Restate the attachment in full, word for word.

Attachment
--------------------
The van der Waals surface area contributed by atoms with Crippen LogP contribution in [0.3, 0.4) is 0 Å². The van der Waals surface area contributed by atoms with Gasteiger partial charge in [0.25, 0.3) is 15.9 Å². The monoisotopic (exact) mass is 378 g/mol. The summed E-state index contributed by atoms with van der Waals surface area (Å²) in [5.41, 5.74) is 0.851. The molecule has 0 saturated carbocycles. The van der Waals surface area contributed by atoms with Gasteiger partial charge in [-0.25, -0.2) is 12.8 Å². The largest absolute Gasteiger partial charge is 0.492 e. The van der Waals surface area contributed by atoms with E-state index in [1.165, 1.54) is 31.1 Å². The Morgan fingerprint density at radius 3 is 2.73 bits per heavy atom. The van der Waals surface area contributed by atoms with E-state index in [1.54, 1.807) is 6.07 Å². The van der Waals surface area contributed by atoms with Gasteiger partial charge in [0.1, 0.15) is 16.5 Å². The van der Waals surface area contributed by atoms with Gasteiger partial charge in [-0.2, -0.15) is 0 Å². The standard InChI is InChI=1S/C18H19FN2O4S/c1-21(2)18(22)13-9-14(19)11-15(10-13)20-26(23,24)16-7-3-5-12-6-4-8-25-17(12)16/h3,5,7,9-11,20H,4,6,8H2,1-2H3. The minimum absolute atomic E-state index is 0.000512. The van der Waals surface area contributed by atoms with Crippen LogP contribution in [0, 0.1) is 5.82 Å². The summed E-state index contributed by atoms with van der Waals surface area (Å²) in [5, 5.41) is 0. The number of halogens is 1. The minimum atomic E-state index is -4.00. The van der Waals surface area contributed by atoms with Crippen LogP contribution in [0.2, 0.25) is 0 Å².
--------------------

The van der Waals surface area contributed by atoms with Crippen LogP contribution in [0.3, 0.4) is 0 Å². The van der Waals surface area contributed by atoms with Gasteiger partial charge in [0.25, 0.3) is 15.9 Å². The monoisotopic (exact) mass is 378 g/mol. The summed E-state index contributed by atoms with van der Waals surface area (Å²) in [5.41, 5.74) is 0.851. The molecule has 0 saturated carbocycles. The van der Waals surface area contributed by atoms with Gasteiger partial charge in [-0.25, -0.2) is 12.8 Å². The largest absolute Gasteiger partial charge is 0.492 e. The van der Waals surface area contributed by atoms with E-state index in [1.165, 1.54) is 31.1 Å². The Morgan fingerprint density at radius 3 is 2.73 bits per heavy atom. The van der Waals surface area contributed by atoms with E-state index in [1.54, 1.807) is 6.07 Å². The van der Waals surface area contributed by atoms with Gasteiger partial charge in [0.1, 0.15) is 16.5 Å². The van der Waals surface area contributed by atoms with Gasteiger partial charge in [-0.2, -0.15) is 0 Å². The standard InChI is InChI=1S/C18H19FN2O4S/c1-21(2)18(22)13-9-14(19)11-15(10-13)20-26(23,24)16-7-3-5-12-6-4-8-25-17(12)16/h3,5,7,9-11,20H,4,6,8H2,1-2H3. The minimum absolute atomic E-state index is 0.000512. The van der Waals surface area contributed by atoms with Crippen LogP contribution in [0, 0.1) is 5.82 Å². The summed E-state index contributed by atoms with van der Waals surface area (Å²) in [5, 5.41) is 0. The number of halogens is 1. The minimum atomic E-state index is -4.00. The van der Waals surface area contributed by atoms with Crippen LogP contribution in [0.2, 0.25) is 0 Å².